This is from The History of Mapleton, by Ralph K. Harmer and Wendell B. Johnson, on page 182-183.
Amos Benoni Warren was born October 31, 1853 at Springville, Utah. His father, Amos Sweet Warren was an early settler in the Hobble Creek area as well as a carpenter, blacksmith, farmer and bookkeeper. He also spoke the Ute dialect like a native and helped keep the peace with hostile Indians many times while acting as interpreter. Indians were always welcomed at the Warren home and part of the yard was set aside for a camping ground.
As a youngster, Amos B. and his brother John were kept busy with the usual farming routine. He also learned that the trades his father was skilled at but formal education was limited.
On July 23, 1876, Amos Benoni or “Noan” as he was called, married Caroline Lucy Fullmer, daughter of John Solomon Fullmer and his third wife, Sarah Ann Stevenson Fullmer. Caroline or “Caddy” came from a family of three children. She was born March 20, 1860 in Spanish Fork, but her mother soon moved to Springville to join the other two Fullmer families.
In 1880, A. B. and Caroline moved to Union Bench and built a home on a forty acre farm located at 600 East Maple. Their first daughter, Arlie May, died within a year after moving to Mapleton. Their other children were: Amos Wellington, Jesse Benoni, Lucy Deseret, Myrtle Ann, Altha Estell, Tehodore, Kenneth, Aarus Elmer, Leo LaVour, Laurena and Leonard Wesley. The entire family crowded into a three-room home equipped with an attic where the boys slept.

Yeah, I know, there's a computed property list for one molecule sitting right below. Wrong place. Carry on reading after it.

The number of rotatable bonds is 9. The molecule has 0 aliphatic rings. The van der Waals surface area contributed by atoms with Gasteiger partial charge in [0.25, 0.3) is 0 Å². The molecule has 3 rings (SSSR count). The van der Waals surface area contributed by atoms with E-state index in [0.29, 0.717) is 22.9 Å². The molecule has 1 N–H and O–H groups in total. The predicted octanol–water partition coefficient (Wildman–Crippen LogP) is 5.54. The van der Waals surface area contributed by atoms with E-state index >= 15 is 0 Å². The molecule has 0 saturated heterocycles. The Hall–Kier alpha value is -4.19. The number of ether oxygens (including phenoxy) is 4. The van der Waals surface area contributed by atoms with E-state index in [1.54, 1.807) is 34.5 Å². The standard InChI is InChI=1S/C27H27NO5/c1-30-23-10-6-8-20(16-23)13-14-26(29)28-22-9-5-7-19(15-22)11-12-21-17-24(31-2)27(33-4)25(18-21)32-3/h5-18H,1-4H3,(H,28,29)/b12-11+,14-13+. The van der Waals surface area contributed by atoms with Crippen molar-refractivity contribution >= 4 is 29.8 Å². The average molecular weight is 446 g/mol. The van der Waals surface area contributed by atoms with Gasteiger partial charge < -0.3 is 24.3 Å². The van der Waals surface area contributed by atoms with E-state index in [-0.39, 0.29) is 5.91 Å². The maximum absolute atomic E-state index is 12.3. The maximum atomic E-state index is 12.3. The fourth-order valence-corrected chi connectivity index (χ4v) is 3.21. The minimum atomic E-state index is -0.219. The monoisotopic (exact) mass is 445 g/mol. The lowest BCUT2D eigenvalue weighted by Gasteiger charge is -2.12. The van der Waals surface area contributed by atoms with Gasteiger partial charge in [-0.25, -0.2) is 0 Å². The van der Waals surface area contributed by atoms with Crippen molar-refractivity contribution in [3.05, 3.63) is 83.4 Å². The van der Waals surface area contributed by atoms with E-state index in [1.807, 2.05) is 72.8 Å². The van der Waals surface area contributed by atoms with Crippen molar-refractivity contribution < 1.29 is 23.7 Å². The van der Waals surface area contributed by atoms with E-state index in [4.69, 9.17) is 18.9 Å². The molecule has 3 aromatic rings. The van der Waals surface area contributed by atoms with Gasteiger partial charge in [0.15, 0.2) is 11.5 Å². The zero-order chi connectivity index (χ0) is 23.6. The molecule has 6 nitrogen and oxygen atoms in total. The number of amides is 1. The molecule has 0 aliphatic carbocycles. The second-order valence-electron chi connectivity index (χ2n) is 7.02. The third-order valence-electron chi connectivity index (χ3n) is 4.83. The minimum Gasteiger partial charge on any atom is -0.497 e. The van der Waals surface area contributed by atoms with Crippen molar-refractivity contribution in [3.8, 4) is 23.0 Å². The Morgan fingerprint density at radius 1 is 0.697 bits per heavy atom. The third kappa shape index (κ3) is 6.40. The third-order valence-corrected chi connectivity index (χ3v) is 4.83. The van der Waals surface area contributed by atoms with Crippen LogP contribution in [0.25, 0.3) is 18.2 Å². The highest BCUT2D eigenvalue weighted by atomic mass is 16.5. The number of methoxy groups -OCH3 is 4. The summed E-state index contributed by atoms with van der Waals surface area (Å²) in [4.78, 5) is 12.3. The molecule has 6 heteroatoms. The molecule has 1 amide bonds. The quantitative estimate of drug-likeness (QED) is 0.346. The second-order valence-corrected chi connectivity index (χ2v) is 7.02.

Benoni was described as a jolly person who usually sang or whistled when he worked. He was the director of the dance hall in Mapleton and was an expert caller or “prompter.” He was granted the first contract to carry the U. S. mail from Springville to Mapleton. He was a common sight during harvest season working on the horse-power thresher for Whiting and Haymond. He also served in the local ward as deacon’s advisor. At 49 years of age, Benoni died of pneumonia on February 6. 1903. He was a vital, active man to die so young, but the family carried on in his absence. The children rallied around Caddy who took in ironing and charged 1¢ for each piece of laundry. In this and other ways they were able to make a meager but adequate living. The whole family joined together to run the farm.
In 1912, Caroline sold her farm in Mapleton, and with five of her children she moved to Groveland. After eleven years’ absence she moved back to Mapleton to live with her daughter Ariel. She also spent time with her other children who lived in various western states. She passed away at her daughter Ariel’s home on May 25, 1924.